Friday, December 3, 2010

22 tips learned from
self-publishing 15 books

In 1976, my first book was published by Doubleday.

In 1996, my second was published by a company you've never heard of.

In 2008, I formed Silver Sands Books with the intention to publish exactly ONE BOOK, for friends and family.

It's now late 2010. Yesterday I approved book #12 to be sold and I'm doing the hopefully final corrections on book number 13 and  book number #14. They should be on sale this month. I've also gone back to work on book #15 after a six-month hiatus. This seems like a lot of books in a short time, especially for a part-time gig run by one person who also has to run another business with employees, and clean up dog poop.

I'm out of bed and at this keyboard between three and three-thirty each morning. My wife says she'd rather share me with a computer than with another woman. She's not lonely. When I get out of bed, Hunter, our Golden Retriever, takes my place in our bed.

My newer books are much  better than the earlier books -- and that's how it should be. I won't say that I'm embarassed by the first books, but I'm much prouder of the latest vintage. I've learned a lot, partially from research, and mostly by experience with the 15 books.

Here's some of what I've learned (in no particular order):
  1. Proofread in multiple formats: on screen in word pro­cessing, on screen in PDF, on a paper printout and in a bound book. Different errors will show up in each format.
  2. You can save money and time if you have early proofs made by your local UPS or Fed­Ex store instead of by your book printer. For inexpensive book-like bound proofs, you can use Lulu or CreateSpace.
  3. One of the most boring and most important tasks in publishing is to carefully read down the right-hand edge of each page so you can spot and fix improper hyphenations. MS Word’s hyphenation system sometimes makes bad guesses and you’ll have to overrule its decisions. Don’t be embarrassed by “the-rapist.”
  4. Don’t be afraid to make small violations of your style sheet if the broken rules allow you to make a better-looking book. If you normally allow 24 points between a chapter title and the first sentence, no one will sue you or arrest you and few will notice if you occasionally use 23 points or 26 points. Similarly, if you normally use 16-point type for chapter titles, but by using 15.5 points you can get all of the words in one line instead of two, do it and save some space and some trees.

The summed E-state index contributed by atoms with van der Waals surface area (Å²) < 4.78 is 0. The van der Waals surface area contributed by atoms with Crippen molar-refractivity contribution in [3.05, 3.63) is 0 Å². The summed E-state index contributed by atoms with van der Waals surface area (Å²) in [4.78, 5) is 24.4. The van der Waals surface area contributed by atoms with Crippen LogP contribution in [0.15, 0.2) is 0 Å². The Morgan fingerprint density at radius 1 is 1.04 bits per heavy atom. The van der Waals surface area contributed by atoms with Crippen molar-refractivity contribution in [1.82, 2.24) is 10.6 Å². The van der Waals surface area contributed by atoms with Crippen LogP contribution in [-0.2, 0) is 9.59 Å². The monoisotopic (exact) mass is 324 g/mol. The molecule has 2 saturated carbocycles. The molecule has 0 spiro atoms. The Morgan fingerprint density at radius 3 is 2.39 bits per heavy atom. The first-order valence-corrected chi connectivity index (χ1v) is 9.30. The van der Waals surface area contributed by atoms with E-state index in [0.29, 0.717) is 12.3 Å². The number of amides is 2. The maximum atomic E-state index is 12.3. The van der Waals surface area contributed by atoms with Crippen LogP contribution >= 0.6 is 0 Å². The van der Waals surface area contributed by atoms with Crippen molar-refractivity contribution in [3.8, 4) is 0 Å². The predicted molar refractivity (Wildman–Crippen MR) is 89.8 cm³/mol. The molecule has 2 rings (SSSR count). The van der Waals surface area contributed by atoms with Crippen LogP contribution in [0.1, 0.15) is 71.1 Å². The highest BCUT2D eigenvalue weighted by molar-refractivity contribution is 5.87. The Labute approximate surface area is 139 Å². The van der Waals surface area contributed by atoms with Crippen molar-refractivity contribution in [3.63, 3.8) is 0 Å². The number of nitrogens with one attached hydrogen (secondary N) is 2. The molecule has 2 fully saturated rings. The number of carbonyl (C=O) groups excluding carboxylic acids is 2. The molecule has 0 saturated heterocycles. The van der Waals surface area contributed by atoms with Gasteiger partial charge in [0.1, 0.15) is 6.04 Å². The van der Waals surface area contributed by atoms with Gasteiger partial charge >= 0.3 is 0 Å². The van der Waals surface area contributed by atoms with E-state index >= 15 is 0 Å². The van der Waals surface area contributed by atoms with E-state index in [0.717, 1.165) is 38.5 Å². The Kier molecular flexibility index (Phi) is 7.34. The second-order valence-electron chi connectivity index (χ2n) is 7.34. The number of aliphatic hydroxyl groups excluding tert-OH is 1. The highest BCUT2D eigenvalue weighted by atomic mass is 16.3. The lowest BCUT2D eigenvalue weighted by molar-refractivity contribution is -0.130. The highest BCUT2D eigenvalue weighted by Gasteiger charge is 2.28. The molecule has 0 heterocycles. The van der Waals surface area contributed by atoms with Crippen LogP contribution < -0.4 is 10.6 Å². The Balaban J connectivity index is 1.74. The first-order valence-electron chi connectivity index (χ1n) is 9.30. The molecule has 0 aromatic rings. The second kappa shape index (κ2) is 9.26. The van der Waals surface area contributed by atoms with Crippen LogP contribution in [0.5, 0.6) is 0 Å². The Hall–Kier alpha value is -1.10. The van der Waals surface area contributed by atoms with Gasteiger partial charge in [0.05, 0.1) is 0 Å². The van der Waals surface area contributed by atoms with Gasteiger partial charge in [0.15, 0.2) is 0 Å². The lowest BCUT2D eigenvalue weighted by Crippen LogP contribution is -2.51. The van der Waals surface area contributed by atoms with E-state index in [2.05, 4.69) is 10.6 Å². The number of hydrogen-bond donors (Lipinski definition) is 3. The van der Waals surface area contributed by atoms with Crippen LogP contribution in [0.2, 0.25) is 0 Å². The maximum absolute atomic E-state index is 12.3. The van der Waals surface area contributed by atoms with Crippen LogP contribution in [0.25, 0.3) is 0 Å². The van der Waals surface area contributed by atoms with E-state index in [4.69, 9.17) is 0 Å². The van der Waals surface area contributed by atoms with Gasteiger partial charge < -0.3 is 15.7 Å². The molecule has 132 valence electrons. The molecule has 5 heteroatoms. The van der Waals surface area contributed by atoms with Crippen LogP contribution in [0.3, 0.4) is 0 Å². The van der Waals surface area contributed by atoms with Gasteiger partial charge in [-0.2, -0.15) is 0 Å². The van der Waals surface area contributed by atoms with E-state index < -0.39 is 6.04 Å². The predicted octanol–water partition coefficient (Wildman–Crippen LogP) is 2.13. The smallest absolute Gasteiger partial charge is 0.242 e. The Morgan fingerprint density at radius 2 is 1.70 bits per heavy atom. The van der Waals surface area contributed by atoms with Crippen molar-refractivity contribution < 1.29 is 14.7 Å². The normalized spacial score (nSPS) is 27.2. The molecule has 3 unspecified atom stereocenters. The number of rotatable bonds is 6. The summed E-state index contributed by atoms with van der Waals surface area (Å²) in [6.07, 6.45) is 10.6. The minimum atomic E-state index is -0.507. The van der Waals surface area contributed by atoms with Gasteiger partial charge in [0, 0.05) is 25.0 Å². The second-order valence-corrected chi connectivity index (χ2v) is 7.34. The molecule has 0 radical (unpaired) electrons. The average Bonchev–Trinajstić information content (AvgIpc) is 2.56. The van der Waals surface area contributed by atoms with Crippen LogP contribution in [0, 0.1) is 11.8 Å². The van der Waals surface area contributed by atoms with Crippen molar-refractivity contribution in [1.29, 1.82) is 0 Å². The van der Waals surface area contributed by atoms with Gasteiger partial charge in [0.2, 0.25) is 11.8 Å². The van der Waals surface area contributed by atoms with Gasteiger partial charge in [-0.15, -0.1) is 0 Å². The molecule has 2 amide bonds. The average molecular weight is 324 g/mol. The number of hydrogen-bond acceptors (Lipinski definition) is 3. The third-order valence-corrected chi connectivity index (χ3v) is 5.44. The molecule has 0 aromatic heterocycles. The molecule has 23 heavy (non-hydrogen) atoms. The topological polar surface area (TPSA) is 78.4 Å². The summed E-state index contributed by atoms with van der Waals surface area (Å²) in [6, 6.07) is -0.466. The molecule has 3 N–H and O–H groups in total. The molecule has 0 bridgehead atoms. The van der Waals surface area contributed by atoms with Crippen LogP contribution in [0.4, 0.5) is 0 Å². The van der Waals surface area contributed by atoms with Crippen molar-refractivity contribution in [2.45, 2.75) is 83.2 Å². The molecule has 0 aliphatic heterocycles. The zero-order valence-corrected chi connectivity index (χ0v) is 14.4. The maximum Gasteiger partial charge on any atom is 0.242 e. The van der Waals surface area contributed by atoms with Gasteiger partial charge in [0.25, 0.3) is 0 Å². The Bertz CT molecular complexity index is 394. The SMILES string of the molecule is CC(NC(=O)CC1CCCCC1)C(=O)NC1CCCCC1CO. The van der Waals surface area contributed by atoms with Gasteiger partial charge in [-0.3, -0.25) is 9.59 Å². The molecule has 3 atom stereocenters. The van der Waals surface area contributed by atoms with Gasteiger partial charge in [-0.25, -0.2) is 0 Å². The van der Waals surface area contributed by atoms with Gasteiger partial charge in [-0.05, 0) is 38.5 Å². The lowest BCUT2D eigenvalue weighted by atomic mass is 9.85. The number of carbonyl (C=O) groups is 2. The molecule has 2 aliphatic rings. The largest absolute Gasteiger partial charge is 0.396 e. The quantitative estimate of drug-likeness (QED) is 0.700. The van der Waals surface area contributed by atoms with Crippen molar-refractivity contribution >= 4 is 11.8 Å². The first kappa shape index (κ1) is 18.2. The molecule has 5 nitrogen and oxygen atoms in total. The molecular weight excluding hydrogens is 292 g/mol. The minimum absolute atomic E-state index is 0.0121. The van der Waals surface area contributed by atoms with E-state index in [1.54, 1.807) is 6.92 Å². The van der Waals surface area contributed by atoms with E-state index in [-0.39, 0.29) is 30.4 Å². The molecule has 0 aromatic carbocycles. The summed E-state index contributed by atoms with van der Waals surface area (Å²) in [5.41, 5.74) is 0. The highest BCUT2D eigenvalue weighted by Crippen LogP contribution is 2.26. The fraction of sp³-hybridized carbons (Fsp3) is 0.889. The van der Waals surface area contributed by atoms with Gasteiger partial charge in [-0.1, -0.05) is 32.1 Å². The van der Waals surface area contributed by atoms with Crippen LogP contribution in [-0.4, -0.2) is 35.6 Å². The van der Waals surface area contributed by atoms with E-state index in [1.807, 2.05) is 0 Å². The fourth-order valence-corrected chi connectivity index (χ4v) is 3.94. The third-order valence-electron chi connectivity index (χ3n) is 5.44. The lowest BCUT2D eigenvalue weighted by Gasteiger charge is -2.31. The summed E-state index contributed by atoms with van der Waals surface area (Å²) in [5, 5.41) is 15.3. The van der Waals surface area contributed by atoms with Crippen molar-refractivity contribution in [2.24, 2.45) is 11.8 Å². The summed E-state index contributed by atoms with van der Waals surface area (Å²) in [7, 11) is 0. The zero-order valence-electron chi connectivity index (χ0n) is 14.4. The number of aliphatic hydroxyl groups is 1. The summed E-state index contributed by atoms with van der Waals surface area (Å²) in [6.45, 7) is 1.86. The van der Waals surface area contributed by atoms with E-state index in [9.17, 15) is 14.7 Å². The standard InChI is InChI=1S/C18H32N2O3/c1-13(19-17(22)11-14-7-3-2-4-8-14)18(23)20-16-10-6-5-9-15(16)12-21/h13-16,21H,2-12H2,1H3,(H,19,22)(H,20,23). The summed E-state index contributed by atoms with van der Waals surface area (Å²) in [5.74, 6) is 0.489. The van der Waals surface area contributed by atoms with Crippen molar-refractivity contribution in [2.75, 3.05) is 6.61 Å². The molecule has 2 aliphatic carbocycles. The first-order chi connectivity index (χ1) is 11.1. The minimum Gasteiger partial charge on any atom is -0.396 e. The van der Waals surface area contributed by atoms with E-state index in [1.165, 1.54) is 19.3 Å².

5. Although Word’s type menu has sizes from 8 to 72 points, those are not your only choices. You can force Word to accept almost any size, such as 3, 21 points or 106 points. You’re not limited to whole numbers. If 10.5 points is the right size, use it. Tiny sizes are generally used for spaces, not words.
  6. Less-than-optimum (i.e., crappy but necessary) photographs will look less crappy if you keep them as small as possible. It’s best to eliminate or replace sub-par photos if you can.
  7. Photo quality, cover alignment, cover color and other book conditions may vary from print run to print run. Periodically order a copy from a bookseller or from your printer or publisher  for quality control. Don’t be reluctant to complain. Let your partner know you have high standards.
  8. You can often spot errors if you look at pages, but don’t actually read what you are seeing.
  9. Save your book frequently, onto your PC’s hard drive and also onto portable media such as a USB thumb drive. Keep backup files outside of your primary workplace.  You can keep backups online for free at http://www.mediafire.com/.
  10. Watch out for unintentional changes. MS Word can be independent, and nutso. It’s not uncommon for line spacing to change or type to be dark gray instead of real black. It’s easier to spot aberrations if you magnify the page up to 150 or 200% of normal size. The magnification also makes it easy to spot errors that were imported when you copied and pasted from other sources, especially straight quote marks and apostrophes that were supposed to have been changed to curlies. Word loves to put in horizontal lines (rules) where they don’t belong and it can be extremely difficult to remove them.
  11. If you copy-and-paste into Word from another document or a web page, you may end up with a hyperlink imbedded in your book text. It can be distracting when you’re working on a manuscript, and you may even click on it accidentally and be taken from your book page to a web page. To deactivate it, highlight and right-click on the linked word, then click on Remove link. At this point you will be left with ordinary text -- at least until wacky Word decides to change it back into a link. If you want to make it obvious that it’s a web address, try underlining it and/or use a different font.
  12. If you need to copy text from the web into a Word document, first paste it into Notepad. Notepad will cleanse it by stripping out HTML, links, rules (lines), background colors, table grids, etc. Then just copy from Notepad into Word and do whatever editing is necessary. Notepad is also good for purging extraneous garbage that Word sometime generates without your command or consent, such as horizontal rules.